On a blazing hot summer night in 1906 on the rooftop of Madison Square Garden, Harry Thaw, heir to a US$40 million railroad fortune, crept up behind Stanford White - a revered New York City architect and socialite. As a choir sang the closing notes to Mam'zelle Champagne on the venue's rooftop, Thaw raised a pistol inches from White's head, and fired three shots.
The bullets went straight through his left eye, killing him. When asked by police why he did it, Thaw's answer was simple: "He deserved it. He ruined my wife."
In the investigation that ensued, a tragic and bizarre "love triangle" was revealed between the architect, the millionaire, and his model wife - New York City's first "it-girl" Evelyn Nesbit. She was the crux of the conflict, a stupefying young beauty, whose tragic story was the backbone of what became known as the Trial of the Century, according to the Daily Mail.
Evelyn was just 15 when she began modelling in New York City, and she looked even younger. She quickly skyrocketed to popularity in the magazine industry, and graced the covers of Cosmopolitan, Vanity Fair, and Harper's Bazaar in the early 1900s.
The image of her copper-brown tresses and pale skin were plastered on postcards, beer trays and tobacco cards.
Her often sexual poses earned her the title of the world's first pin-up girl, and she later worked with one of the first fashion photographers, Joel Feder, as a live model - staged in various costumes, such as a wood nymph, gypsy, geisha, and Grecian goddess.
Evelyn's father passed away when she was young, she became the sole breadwinner for her family. Even though she was making US$10 a day in the early 20th century - the equivalent of about U$275 today - she and her mother and younger brother lived together in a single room in the back of a building on 22nd St and apparently struggled to make ends meet despite Evelyn's income.
When she made her debut into the Broadway circuit as a chorus girl in the play Florodora, her graduation into the New York City elite was cemented.
No one was more invested in Evelyn's success than Stanford White, an architect whose firm constructed the second Madison Square Garden, Washington Square Arch, and mansions for the Vanderbilts.
White met for the first time Evelyn in 1901 - she was 16 and he was 47, with a known proclivity for young women.
Evelyn had become close friends with a mother-daughter duo she worked with on Florodora - Edna Goodrich and Nell King. In August of 1901, Edna invited Evelyn along to a lunch at Stanford White's West 24th St apartment, which sat above FAO Schwarz. Nell King, Edna's mother, convinced Evelyn's mother that the girls would be safe.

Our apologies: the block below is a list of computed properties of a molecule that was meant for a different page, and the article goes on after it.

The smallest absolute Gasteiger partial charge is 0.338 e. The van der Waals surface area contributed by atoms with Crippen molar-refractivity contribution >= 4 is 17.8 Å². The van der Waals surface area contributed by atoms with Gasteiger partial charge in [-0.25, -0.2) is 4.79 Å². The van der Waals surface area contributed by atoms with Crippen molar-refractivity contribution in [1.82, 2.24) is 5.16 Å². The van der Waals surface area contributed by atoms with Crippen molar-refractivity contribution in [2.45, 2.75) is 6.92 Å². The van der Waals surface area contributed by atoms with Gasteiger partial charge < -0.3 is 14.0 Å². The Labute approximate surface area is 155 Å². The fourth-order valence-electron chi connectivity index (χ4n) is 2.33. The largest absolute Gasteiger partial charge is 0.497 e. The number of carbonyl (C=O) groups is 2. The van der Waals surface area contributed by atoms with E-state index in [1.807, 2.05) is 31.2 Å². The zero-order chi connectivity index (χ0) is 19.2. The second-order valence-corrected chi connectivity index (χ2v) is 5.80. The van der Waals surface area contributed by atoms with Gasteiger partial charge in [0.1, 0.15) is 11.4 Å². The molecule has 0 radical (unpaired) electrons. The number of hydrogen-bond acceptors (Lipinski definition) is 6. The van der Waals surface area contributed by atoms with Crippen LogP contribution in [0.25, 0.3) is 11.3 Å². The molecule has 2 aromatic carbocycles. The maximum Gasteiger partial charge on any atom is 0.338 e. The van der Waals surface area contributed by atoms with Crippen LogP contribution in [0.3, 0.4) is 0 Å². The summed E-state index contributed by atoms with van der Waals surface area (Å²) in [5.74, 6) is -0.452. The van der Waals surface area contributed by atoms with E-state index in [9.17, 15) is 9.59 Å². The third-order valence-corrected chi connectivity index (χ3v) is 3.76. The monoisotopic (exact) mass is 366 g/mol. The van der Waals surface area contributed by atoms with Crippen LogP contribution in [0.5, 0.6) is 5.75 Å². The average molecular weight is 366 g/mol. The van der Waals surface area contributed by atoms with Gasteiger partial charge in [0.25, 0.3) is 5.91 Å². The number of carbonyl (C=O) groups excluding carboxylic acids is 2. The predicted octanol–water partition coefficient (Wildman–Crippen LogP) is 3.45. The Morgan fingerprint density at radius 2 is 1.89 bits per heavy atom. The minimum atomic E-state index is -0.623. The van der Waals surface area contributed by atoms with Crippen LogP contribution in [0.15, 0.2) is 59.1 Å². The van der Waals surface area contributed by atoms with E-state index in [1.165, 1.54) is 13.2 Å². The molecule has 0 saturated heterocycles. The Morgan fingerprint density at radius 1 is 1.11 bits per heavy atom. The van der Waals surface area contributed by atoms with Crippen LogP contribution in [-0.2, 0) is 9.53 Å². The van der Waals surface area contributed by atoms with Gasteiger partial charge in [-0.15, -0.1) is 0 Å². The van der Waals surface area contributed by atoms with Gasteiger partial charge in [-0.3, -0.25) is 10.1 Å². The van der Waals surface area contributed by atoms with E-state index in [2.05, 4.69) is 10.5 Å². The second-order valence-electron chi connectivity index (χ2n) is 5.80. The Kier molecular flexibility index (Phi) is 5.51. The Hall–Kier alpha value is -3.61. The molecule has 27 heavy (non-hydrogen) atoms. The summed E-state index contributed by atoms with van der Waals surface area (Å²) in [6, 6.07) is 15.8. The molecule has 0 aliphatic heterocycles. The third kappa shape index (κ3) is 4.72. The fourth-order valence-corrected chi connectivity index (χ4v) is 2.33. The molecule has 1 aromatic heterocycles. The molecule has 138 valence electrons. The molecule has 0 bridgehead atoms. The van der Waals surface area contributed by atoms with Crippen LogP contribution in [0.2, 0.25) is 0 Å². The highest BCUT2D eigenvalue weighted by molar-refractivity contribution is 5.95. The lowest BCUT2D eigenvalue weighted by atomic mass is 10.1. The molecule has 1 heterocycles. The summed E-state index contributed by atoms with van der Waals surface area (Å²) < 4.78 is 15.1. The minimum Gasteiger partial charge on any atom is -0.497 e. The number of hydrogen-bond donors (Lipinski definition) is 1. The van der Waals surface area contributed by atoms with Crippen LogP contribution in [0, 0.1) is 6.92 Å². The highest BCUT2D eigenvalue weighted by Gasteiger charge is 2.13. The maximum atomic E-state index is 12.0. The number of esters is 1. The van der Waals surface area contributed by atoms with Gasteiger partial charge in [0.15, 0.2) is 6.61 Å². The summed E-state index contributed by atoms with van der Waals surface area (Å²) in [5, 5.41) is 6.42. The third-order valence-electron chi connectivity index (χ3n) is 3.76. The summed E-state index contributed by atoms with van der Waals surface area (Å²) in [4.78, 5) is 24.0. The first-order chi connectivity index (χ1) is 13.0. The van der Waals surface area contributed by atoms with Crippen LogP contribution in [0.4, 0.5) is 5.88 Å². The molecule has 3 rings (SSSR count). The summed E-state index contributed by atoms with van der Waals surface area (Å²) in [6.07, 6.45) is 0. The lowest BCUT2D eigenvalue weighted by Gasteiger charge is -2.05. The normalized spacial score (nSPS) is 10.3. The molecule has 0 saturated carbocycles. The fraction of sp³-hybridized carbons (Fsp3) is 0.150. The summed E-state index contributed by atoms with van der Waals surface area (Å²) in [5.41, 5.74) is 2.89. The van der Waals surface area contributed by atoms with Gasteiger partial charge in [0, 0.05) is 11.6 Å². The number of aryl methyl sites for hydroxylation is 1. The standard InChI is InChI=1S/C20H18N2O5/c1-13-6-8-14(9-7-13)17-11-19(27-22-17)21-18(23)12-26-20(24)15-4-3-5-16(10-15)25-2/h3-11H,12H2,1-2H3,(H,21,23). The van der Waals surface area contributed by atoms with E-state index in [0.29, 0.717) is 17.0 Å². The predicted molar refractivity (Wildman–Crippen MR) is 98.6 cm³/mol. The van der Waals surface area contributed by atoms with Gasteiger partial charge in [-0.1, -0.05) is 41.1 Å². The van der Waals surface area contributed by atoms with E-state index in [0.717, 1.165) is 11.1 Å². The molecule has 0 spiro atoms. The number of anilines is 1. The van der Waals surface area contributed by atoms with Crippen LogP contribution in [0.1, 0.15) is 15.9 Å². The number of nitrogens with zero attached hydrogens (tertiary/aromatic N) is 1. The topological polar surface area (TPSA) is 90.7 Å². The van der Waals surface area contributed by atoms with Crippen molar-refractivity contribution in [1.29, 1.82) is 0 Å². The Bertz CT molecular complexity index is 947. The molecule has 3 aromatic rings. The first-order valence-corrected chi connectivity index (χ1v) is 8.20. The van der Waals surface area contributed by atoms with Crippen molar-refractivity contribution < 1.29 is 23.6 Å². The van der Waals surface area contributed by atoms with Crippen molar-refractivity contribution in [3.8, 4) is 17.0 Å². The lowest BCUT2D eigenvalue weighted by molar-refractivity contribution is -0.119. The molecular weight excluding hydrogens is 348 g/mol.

Evelyn wrote in one of her two memoirs: "Mama dressed me in a little homemade black and white dress. I wore my best hat, my copper brown curls hanging down my back tied with a taffeta ribbon."
The dingy door they arrived at was the stark opposite of what awaited them inside: red velvet curtains, tapestries hanging on the walls, nude artwork, and champagne.
After lunch, Stanford gave Evelyn and Edna a tour of his luxurious apartment. He pushed the two girls on a giant red velvet swing he had installed in one room - which later became the inspiration for a 1955 movie about Evelyn's life, The Girl in the Red Velvet Swing.
Evelyn didn't tour the entire apartment that day. A few weeks after their first meeting, she was introduced to the "Mirror Room".
White convinced Evelyn's mother that it would be a good idea for her to visit friends back in Philadelphia. While her mother was away, Evelyn came back to White's West 24th St flat.
Again, the two made the tour of the apartment drinking champagne, and this time adjourning to the 10x10ft room with mirrors installed entirely around the walls and on the ceiling. This time, the alcohol made her lose consciousness. The last thing she remembered was changing into a yellow kimono, and when she regained consciousness, she was naked in his bed and no longer a virgin.
Suzannah Lessard, the great-granddaughter of Stanford White, wrote of what happened after that day in her book The Architect of Desire: Beauty and Danger in the Stanford White Family.
"Evelyn had two choices," she wrote. "She could repudiate Stanford, on whom her family depended, or she could gloss over the violative aspects of what had happened.
"What footing did this sixteen-year-old have from which to reject one of the most powerful men in New York? Evelyn chose to fall 'head over heels in love' with Mr White."
Thus began the teenager's years-long affair with the architect, who had a wife, Bessie, and son Lawrence. At the time, Evelyn was still 16, and White's son was just a year older than her.
However, Evelyn was not White's only mistress, and she was after all, a beautiful bachelorette born to a poor widow. Choosing a husband out of love wasn't a luxury she could afford. At the age of 17, she had already turned down several proposals, including that of a budding illustrator John Barrymore, whose baby she was rumoured to have aborted.
Six millionaires vied to have her as a wife, but despite her affair with White coming to a devastating close, he remained a significant influence in her life and continued to serve as her benefactor.
In her memoir, Evelyn wrote: "When I was robbed of my illusions by Stanford's continued interest in other women, love had died in my heart. And I did resolutely put him out of my mind too. I went on adoring Stanford for his kindness, his thoughtfulness, no more."
Eventually Evelyn met Harry Thaw, the multi-million dollar railroad heir who was known to be mentally ill - but piqued Evelyn's interests by delivering her roses encased in US$50 bills.
While on a trip to Europe, Evelyn decided to come clean about her past with White, and told her husband to-be about being drugged and raped in the Mirror Room. After the scandalous revelation, the couple made a stop at the Katzenstein Castle in Austria - where the severity of Thaw's evil ways were revealed.
Over a two-week period, he kept Evelyn locked in one of the castle's rooms, and beat her repeatedly with a cowhide whip and sexually assaulted her. Despite the horrific abuse, the two were still married in April 1905.
"I was so sorry for him," Evelyn reflected on her decision to accept his proposal. "And...we'd been so terribly poor."
Evelyn later said telling Thaw the truth about White was "the costliest mistake of her life".